Lewis claim Battle of the Isles running title

Mark MacDonald (front left) leads the Skye competitors off during last Saturday’s Battle of the Isles competition.

Lewis defeated Skye for a second year in a row in the Battle of the Isles running event held across the islands on Saturday.

The title went to Lewis as it attracted the greatest number of participants by drawing a field of 39 runners to Skye’s complement of 22 competitors on the day.

The event comprised 10k and 5k runs.

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Jonathan Fairgrieve of Lewis recorded the fastest overall time in the 10k by completing the distance in 35 minutes and 19 seconds, while Skye’s Mark MacDonald came home next in 35:42 to take the runner-up spot, while Skye’s Ian Silvester finished in the top 10 among a strong field of Lewis runners.

Muriel MacLeod’s time of 41:23 saw her finish fastest lady and ninth overall. Fellow Leodhasach Martha Hamilton ensured her island’s side earned a 1-2 in the women’s’ stakes, while Stephanie Tinney (48:19), and Eve Bisset (51:02) finished as the fastest two Skye women and 12th and 15th overall, respectively.

A total of 36 people took part in the 10k run, while 25 runners competed in the 5k. The fastest overall was 17-year-old Murray MacDonald from Lewis who conquered the distance in 17:40, while Charlie Morrison, also Lewis, finished as the runner-up in 19:10.

Anne Smith (25:16) and Eve MacIver (25:33), both from Lewis, were the fastest two women, and 10th and 11th, respectively. For Skye, 14-year-old Cailean Dunkel was the fastest overall and 12th in total in 25:39, and Vicki Dunkel also impressed for the Sgitheanaich by coming in as the fastest Skye woman in 28:08 and 16th fastest overall.

A spring in their step: two youngsters bound up the hill on the Skye course as they take the race in their stride.

In the fun run, which was only held in Skye and did not factor in overall competition between the islands, 11-year-old Aodhan Stephenson and five-year-old Eve Baillie bounded over the line as the first boy and first girl.

Sam Crowe, of race organiser Skye Events, said: “Although there were individual prizes for those who were the fastest on the day, we decided to base the overall team winner on the number of participants from each island, as we wanted to make it more about being part of the event than who was the fastest.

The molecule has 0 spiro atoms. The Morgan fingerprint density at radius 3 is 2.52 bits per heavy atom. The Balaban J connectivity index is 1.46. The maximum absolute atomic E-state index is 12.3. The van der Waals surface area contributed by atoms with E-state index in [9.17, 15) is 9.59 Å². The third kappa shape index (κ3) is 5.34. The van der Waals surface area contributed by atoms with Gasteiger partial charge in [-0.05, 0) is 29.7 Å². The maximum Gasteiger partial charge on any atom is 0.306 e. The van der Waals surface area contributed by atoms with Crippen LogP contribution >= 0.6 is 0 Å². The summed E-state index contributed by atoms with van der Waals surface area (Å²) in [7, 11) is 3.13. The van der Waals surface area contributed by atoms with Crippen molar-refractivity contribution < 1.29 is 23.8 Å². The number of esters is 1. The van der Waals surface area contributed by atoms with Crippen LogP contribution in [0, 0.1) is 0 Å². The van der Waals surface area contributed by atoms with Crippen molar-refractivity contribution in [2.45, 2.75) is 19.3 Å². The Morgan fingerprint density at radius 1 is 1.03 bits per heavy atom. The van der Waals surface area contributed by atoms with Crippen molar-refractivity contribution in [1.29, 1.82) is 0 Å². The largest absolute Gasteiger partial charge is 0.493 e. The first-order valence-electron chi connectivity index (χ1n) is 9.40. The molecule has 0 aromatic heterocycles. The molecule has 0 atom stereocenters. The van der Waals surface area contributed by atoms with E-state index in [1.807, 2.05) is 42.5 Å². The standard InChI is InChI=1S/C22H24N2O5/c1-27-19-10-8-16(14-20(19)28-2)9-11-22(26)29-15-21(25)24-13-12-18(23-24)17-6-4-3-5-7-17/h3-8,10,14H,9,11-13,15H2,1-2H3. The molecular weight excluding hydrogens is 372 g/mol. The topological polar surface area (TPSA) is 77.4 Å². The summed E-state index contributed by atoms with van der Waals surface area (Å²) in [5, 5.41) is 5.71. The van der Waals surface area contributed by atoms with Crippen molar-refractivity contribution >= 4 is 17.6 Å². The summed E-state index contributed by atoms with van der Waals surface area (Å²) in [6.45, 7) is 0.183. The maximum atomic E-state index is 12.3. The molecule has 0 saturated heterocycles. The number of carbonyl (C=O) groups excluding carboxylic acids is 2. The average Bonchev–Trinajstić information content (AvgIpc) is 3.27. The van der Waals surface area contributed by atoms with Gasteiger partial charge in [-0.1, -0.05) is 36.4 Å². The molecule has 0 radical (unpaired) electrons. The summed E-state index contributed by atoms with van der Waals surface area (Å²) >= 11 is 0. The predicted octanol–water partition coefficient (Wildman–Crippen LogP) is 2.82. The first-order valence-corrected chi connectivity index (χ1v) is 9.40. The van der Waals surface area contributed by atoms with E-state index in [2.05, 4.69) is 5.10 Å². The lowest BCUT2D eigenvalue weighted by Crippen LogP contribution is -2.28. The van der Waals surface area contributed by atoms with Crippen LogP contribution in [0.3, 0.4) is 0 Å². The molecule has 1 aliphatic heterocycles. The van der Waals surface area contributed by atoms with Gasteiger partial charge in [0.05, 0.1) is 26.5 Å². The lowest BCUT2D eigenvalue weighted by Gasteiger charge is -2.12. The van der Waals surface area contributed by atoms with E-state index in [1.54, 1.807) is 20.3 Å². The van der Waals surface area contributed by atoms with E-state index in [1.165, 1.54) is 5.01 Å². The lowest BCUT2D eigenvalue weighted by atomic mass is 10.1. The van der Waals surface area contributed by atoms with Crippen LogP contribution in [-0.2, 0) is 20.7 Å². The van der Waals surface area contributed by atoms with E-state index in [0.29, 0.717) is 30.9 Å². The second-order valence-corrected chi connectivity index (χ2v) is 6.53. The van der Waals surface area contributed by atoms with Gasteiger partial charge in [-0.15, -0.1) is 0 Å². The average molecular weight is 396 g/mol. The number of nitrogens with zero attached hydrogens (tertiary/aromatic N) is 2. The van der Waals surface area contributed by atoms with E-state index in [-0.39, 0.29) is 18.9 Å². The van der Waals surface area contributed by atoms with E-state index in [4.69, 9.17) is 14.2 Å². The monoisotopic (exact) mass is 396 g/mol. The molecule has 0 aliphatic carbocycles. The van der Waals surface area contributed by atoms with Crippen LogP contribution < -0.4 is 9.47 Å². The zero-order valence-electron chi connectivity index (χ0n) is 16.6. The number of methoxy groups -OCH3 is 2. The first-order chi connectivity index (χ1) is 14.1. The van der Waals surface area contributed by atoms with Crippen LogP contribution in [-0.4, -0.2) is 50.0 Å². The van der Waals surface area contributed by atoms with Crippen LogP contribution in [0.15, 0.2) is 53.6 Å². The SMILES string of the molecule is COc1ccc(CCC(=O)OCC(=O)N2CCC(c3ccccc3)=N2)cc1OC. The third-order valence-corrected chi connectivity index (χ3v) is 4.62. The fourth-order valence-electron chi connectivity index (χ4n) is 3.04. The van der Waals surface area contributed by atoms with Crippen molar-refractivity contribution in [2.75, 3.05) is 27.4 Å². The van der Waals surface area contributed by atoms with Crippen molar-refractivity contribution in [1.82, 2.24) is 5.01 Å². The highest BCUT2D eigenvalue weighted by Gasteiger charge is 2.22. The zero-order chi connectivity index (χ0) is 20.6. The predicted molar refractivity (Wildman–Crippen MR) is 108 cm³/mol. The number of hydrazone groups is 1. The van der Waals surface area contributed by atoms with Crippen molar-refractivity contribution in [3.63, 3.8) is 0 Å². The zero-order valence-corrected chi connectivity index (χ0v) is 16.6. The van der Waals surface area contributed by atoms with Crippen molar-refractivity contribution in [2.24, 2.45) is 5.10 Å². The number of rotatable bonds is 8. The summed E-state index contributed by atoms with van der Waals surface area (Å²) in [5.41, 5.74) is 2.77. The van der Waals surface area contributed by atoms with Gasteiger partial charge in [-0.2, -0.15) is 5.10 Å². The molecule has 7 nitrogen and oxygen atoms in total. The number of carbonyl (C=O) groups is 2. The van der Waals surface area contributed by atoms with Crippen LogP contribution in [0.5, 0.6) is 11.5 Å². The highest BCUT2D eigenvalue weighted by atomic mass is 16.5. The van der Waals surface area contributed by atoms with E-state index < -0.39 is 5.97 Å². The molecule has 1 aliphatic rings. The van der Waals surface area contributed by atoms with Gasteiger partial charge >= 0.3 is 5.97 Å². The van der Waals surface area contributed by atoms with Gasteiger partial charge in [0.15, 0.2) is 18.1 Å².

“It is inclusive, it wasn’t just about great runners. We (Skye) have struggled slightly – because Lewis is the bigger island, but you never know we might make it someday.

“It was really popular as a virtual event last year, so I was expecting greater numbers this year. We struggled a bit for marshals due to Covid, and I don’t know whether the low number of runners was also because of that or down to people not wanting to mix at the moment.

“It was a bit of a shame that we didn’t get the numbers we had hoped for, but it still felt like a really good day. We received a few messages from people who did take part that they had a really good time.

“Mark (MacDonald) did a training programme for us – and it was a surprise there weren’t that many experienced runners who signed up for that. It was all newbies, and everyone made it to the start line who had done Mark’s plan.”

She added: “There was a more diverse mix of people that you get for the winter series runs. We had quite a few people who were doing a 10k or a 5k for the first time. It was nice that we offered a format where people felt comfortable trying something for the first time.

“We struggle to get the youth numbers, but in Lewis there are really young 5k runners who are fantastic and have been training for those slightly shorter distances.

“There was a 12-year-old Lewis kid – (Ruairidh Smith) who ran the 5k in 20 minutes and 45 seconds. They had some phenomenal times for the 5k.

“They have a really good coaching team and good facilities. I know, though, Mark (MacDonald) is quite keen to work with the youngsters here, so it is good we have these contacts now.”

A family affair: As well as the competitive element, the Battle of Isles proved to be a fun day for people and families across the area.

Neil Barker, who was part of Lewis’ winning team, told the Free Press: “The Battle of the Isles is a fantastic event, it unites the runners of Lewis with one common aim, to beat the auld enemy of Skye!

“Seriously, though, it took both Islands to make it a true battle so well done both teams – Battle of the Isles is a great event and I look forward to 2023.

“It’s a shame we can’t all race the same course and get back the same day. But the Stornoway Running and Athletics Club and Skye and Lochalsh Running and Athletics Club did both islands and Scotland proud making it happen!”

He finished by quipping: “Will there be an open top bus tour of Lewis!”

Participants had the chance to donate on entry to Skye Events’ partner charities. Sam told the Free Press that around £200 had been raised through Battle of the Isles, which will go to Skye Cancer Care and Skye and Lochalsh Citizens Advice Bureau.

Article by Adam Gordon, images by Willie Urquhart.